This reaction mechanism allows us to populate regions that are not accessible by the more commonly used fusion-evaporation, fission or fragmentation reaction mechanisms. Multi-nucleon transfer reactions offer significantly higher cross-section in the N = 126 region south-east from 208Pb which is critical to our understanding of the last abundance peak in the r-process, but it is also extremely competitive in many other regions of the chart of nuclides.
Multi-nucleon transfer reactions have not been used extensively in the past to produce radioactive species mainly because the reactions are peripheral in nature and the associated kinematics result in the recoils being emitted at large angles which makes them difficult to collect efficiently in a separator. The N = 126 factory overcomes this difficulty by using the large RF gas catcher technology we have developed for CARIBU to collect these recoils, cool them, and form a low-emittance low-energy beam. This beam contains all species produced by the reaction and is then pre-separated in a magnetic separator with mass resolution of roughly 1 part per 1000, accumulated in an RF buncher, and then passes through a multi-reflection time-of-flight (MR-TOF) system which provides a resolution of roughly 1 part per 100,000 and hence essentially pure beams to a small low-energy area. The whole process, from production to beam delivery on the target station ‚takes less than 100 ms. The N = 126 facililty is designed to operate with up to 10 puA of primary beam, typically 136Xe for neutron-rich isotope production, on various targets. The system is designed for the gas catcher to collect the target-like recoils from the reaction so that changing the target changes the region over which the production occurs; for example, the main reaction to reach the N = 126 region is 136Xe on 198Pt or 208Pb. A view of the N = 126 system is shown below.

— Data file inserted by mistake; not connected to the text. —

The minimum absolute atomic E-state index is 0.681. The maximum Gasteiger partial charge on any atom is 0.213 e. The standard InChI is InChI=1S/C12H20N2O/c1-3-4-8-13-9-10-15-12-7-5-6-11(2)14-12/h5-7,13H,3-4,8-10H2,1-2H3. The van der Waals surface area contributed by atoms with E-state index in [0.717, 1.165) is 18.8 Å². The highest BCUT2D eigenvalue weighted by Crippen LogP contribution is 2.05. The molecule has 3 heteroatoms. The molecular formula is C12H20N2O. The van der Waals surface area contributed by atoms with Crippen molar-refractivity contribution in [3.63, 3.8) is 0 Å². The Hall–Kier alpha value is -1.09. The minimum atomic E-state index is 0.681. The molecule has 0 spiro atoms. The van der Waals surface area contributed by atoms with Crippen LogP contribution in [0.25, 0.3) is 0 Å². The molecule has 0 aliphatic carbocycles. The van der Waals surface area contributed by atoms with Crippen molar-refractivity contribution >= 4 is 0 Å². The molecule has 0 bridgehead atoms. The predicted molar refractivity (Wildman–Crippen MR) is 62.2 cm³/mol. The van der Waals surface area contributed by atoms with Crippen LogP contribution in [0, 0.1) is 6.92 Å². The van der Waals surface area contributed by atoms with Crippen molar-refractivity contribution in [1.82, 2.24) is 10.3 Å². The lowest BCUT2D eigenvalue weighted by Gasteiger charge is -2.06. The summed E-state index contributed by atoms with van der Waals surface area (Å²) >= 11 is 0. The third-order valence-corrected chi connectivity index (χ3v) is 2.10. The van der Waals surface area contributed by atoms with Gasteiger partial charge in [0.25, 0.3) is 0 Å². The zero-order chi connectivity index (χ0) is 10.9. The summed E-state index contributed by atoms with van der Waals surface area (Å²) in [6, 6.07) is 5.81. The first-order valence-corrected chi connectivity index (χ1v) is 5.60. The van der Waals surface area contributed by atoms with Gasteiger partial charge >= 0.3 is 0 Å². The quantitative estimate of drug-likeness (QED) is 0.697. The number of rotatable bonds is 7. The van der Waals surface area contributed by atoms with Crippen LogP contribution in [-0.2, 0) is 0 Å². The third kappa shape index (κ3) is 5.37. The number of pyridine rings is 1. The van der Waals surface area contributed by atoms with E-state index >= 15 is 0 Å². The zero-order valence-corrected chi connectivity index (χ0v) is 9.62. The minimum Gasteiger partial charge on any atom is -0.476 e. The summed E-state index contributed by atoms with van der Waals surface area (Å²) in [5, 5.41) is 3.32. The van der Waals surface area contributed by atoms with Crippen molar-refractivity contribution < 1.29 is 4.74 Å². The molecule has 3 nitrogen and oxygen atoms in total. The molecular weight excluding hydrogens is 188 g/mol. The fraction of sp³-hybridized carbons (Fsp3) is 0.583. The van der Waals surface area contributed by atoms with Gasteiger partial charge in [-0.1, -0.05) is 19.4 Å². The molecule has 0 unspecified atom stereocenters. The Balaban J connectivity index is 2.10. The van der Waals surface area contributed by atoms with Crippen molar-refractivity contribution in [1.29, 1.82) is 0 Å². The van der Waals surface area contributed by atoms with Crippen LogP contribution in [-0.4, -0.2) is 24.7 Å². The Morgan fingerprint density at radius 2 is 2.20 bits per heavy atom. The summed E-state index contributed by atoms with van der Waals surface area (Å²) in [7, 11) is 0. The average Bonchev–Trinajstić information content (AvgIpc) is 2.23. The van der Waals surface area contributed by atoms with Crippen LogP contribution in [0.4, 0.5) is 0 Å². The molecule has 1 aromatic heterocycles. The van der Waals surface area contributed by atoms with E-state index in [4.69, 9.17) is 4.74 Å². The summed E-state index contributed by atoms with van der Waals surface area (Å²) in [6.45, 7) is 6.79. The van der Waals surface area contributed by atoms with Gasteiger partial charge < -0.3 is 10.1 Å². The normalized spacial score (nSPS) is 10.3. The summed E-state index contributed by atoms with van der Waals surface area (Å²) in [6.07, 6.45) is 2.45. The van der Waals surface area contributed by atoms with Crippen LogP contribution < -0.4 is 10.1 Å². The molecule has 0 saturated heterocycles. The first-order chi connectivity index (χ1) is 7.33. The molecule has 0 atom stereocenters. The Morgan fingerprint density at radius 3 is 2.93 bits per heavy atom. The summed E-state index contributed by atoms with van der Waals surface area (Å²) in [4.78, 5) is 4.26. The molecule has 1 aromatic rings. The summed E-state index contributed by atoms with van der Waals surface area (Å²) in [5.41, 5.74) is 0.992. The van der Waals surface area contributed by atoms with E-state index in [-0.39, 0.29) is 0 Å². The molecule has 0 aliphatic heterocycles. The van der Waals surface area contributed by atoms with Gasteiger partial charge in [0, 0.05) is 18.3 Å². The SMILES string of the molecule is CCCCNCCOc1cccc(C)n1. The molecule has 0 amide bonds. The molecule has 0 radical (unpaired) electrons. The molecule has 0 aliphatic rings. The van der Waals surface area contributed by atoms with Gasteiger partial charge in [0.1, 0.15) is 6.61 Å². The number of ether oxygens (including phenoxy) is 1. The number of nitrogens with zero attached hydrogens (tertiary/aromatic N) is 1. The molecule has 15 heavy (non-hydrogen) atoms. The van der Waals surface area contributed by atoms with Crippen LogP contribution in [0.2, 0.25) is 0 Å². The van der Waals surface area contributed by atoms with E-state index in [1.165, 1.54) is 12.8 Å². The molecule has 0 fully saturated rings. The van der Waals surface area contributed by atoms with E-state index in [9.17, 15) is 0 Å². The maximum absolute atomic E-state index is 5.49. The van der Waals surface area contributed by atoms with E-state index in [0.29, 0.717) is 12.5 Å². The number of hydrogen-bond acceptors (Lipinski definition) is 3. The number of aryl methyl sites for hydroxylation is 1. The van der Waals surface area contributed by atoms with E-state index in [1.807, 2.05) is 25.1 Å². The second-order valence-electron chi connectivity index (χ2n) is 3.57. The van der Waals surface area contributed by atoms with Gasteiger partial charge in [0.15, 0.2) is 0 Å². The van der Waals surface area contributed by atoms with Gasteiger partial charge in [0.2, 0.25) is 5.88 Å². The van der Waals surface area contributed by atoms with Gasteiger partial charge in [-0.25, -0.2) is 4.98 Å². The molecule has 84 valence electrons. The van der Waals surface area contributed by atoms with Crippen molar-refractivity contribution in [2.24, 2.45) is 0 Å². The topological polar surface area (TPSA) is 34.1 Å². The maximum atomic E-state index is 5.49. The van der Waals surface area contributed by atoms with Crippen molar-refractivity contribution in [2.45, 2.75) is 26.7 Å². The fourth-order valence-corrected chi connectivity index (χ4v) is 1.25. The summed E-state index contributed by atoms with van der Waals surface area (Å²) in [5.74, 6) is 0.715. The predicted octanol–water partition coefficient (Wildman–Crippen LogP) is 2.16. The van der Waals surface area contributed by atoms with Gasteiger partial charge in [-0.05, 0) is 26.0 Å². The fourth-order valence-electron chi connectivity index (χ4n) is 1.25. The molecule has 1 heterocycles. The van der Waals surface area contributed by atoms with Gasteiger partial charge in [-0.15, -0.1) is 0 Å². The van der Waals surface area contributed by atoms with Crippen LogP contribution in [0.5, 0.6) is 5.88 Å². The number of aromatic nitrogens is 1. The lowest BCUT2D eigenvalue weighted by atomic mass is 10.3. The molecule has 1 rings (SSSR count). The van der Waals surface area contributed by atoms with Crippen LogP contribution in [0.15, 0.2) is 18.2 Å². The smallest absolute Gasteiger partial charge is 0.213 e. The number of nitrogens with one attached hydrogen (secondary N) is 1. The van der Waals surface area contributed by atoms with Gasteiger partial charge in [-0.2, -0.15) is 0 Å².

The N = 126 factory will start operating in 2022 and will be initially limited to 10% of the design power until the operating parameters have been well established. The expected mass-separated yields over the chart of nuclides at 10% of full power are shown in the figure below.
For more information, please contact Guy Savard at firstname.lastname@example.org .